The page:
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A 2016 Dodge Ram 1500, one of the vehicles allegedly involved. Photo: Kris Connor/Getty Images

Fiat Chrysler will pay more than $500 million in a settlement announced Thursday with the Justice Department and Environmental Protection Agency over allegations that it installed software on some diesel vehicles that produced lower emissions results.

Why it matters, via Axios' Amy Harder: Following a much larger scandal at Volkswagen in 2015 that resulted in billions in fines for the German automaker, it's a reminder that vehicles' efficiency shouldn't be taken for granted. Politically, the settlement highlights a sense of continuity between the Obama and Trump administrations' enforcement actions in this area.

The big picture: The settlement does not include any admission of wrongdoing from the automaker or a reprimand from the EPA. As the New York Times notes, the U.S. government's investigation found Fiat Chrysler's actions "much less serious" than the Volkswagen scandal.

  • Fiat Chrysler will have to pay $305 million in civil penalties as well as dole out compensation to affected owners that could cost up to $185 million — and recall affected vehicles in order to reinstall their software. The automaker is also on the hook for a bevy of smaller civil penalties surrounding environmental and import issues.

Go deeper: 9 states team up to reduce transportation CO2 emissions

Go deeper

Justice Department drops insider trading inquiry against Sen. Richard Burr

Sen. Richard Burr (R-N.C.) walking through the Senate Subway in the U.S. Capitol in December 2020. Photo: Stefani Reynolds/Getty Images

The Department of Justice told Sen. Richard Burr (R-N.C.) on Tuesday that it will not move forward with insider trading charges against him.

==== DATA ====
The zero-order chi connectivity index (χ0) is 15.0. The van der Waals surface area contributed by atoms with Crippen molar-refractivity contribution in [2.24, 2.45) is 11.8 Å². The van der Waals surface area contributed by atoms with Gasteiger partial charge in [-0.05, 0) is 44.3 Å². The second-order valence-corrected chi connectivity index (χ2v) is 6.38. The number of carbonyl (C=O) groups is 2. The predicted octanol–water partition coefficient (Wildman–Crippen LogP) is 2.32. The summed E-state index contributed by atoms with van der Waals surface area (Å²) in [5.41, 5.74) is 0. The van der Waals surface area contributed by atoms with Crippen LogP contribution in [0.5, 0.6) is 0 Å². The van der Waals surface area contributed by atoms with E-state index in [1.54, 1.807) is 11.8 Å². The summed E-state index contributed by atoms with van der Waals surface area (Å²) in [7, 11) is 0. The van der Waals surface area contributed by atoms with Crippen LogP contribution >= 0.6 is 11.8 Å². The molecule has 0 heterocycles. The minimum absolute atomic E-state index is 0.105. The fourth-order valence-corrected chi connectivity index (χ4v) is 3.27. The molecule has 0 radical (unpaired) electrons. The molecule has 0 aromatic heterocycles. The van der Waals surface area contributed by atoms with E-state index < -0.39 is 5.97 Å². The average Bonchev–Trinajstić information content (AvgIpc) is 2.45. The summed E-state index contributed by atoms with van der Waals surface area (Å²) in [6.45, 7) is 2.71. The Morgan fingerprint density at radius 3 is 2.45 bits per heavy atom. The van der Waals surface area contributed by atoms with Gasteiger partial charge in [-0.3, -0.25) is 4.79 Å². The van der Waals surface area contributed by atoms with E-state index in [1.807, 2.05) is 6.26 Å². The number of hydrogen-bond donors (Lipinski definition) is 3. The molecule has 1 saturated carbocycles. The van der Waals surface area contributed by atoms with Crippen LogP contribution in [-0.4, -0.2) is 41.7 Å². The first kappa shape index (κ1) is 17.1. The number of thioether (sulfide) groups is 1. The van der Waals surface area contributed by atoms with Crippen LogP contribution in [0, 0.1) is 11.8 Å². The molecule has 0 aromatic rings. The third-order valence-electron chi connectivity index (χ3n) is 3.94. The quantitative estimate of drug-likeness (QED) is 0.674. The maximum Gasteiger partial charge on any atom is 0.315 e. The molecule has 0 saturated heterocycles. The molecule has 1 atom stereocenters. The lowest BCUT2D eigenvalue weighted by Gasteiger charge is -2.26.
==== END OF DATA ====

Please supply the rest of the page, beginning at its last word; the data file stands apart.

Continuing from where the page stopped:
Why it matters: The decision, first reported by the New York Times, effectively ends the DOJ's investigation into the senator's stock sell-off that occurred after multiple lawmakers were briefed about the coronavirus' potential economic toll. Burr subsequently stepped down as chair of the Senate Intelligence Committee.

Netflix tops 200 million global subscribers

Illustration: Rebecca Zisser/Axios

Netflix said that it added another 8.5 million global subscribers last quarter, bringing its total number of paid subscribers globally to more than 200 million.

The big picture: Positive fourth-quarter results show Netflix's resiliency, despite increased competition and pandemic-related production headwinds.

Janet Yellen plays down debt, tax hike concerns in confirmation hearing

Treasury Secretary nominee Janet Yellen at an event in December. Photo: Alex Wong via Getty Images

Janet Yellen, Biden's pick to lead the Treasury Department, pushed back against two key concerns from Republican senators at her confirmation hearing on Tuesday: the country's debt and the incoming administration's plans to eventually raise taxes.

Driving the news: Yellen — who's expected to win confirmation — said spending big now will prevent the U.S. from having to dig out of a deeper hole later. She also said the Biden administration's priority right now is coronavirus relief, not raising taxes.